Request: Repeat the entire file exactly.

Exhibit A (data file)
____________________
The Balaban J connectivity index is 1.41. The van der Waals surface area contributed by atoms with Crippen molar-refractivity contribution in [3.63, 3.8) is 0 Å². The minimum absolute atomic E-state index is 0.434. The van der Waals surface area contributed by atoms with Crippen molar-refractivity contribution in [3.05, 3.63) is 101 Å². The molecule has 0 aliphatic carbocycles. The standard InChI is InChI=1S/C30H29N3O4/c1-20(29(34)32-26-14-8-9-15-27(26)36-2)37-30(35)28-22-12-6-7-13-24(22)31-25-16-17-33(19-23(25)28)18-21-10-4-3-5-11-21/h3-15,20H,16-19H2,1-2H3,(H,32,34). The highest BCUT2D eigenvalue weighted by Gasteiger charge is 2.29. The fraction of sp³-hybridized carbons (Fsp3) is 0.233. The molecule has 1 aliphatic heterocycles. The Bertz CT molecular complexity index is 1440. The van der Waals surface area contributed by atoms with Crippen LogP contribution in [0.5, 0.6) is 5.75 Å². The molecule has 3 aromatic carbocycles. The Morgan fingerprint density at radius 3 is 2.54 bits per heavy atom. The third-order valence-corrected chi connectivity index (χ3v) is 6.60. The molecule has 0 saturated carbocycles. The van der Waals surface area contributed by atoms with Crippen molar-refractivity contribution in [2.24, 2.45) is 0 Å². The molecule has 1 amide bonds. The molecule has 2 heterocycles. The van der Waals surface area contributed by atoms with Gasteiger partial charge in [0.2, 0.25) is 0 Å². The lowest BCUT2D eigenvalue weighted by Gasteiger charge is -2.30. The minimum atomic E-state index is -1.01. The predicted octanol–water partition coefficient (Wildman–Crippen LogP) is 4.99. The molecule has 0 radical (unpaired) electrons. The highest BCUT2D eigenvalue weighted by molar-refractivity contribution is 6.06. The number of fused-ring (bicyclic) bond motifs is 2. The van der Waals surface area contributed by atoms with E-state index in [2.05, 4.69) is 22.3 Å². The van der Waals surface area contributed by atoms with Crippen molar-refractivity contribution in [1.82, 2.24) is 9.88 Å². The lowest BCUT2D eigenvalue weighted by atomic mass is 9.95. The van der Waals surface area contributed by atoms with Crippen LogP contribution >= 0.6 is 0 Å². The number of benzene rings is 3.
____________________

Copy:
The Balaban J connectivity index is 1.41. The van der Waals surface area contributed by atoms with Crippen molar-refractivity contribution in [3.63, 3.8) is 0 Å². The minimum absolute atomic E-state index is 0.434. The van der Waals surface area contributed by atoms with Crippen molar-refractivity contribution in [3.05, 3.63) is 101 Å². The molecule has 0 aliphatic carbocycles. The standard InChI is InChI=1S/C30H29N3O4/c1-20(29(34)32-26-14-8-9-15-27(26)36-2)37-30(35)28-22-12-6-7-13-24(22)31-25-16-17-33(19-23(25)28)18-21-10-4-3-5-11-21/h3-15,20H,16-19H2,1-2H3,(H,32,34). The highest BCUT2D eigenvalue weighted by Gasteiger charge is 2.29. The fraction of sp³-hybridized carbons (Fsp3) is 0.233. The molecule has 1 aliphatic heterocycles. The Bertz CT molecular complexity index is 1440. The van der Waals surface area contributed by atoms with Crippen LogP contribution in [0.5, 0.6) is 5.75 Å². The molecule has 3 aromatic carbocycles. The Morgan fingerprint density at radius 3 is 2.54 bits per heavy atom. The third-order valence-corrected chi connectivity index (χ3v) is 6.60. The molecule has 0 saturated carbocycles. The van der Waals surface area contributed by atoms with Crippen molar-refractivity contribution in [2.24, 2.45) is 0 Å². The molecule has 1 amide bonds. The molecule has 2 heterocycles. The van der Waals surface area contributed by atoms with Gasteiger partial charge in [0.2, 0.25) is 0 Å². The lowest BCUT2D eigenvalue weighted by Gasteiger charge is -2.30. The minimum atomic E-state index is -1.01. The predicted octanol–water partition coefficient (Wildman–Crippen LogP) is 4.99. The molecule has 0 radical (unpaired) electrons. The highest BCUT2D eigenvalue weighted by molar-refractivity contribution is 6.06. The number of fused-ring (bicyclic) bond motifs is 2. The van der Waals surface area contributed by atoms with E-state index in [2.05, 4.69) is 22.3 Å². The van der Waals surface area contributed by atoms with Crippen molar-refractivity contribution in [1.82, 2.24) is 9.88 Å². The lowest BCUT2D eigenvalue weighted by atomic mass is 9.95. The van der Waals surface area contributed by atoms with Crippen LogP contribution >= 0.6 is 0 Å². The number of benzene rings is 3.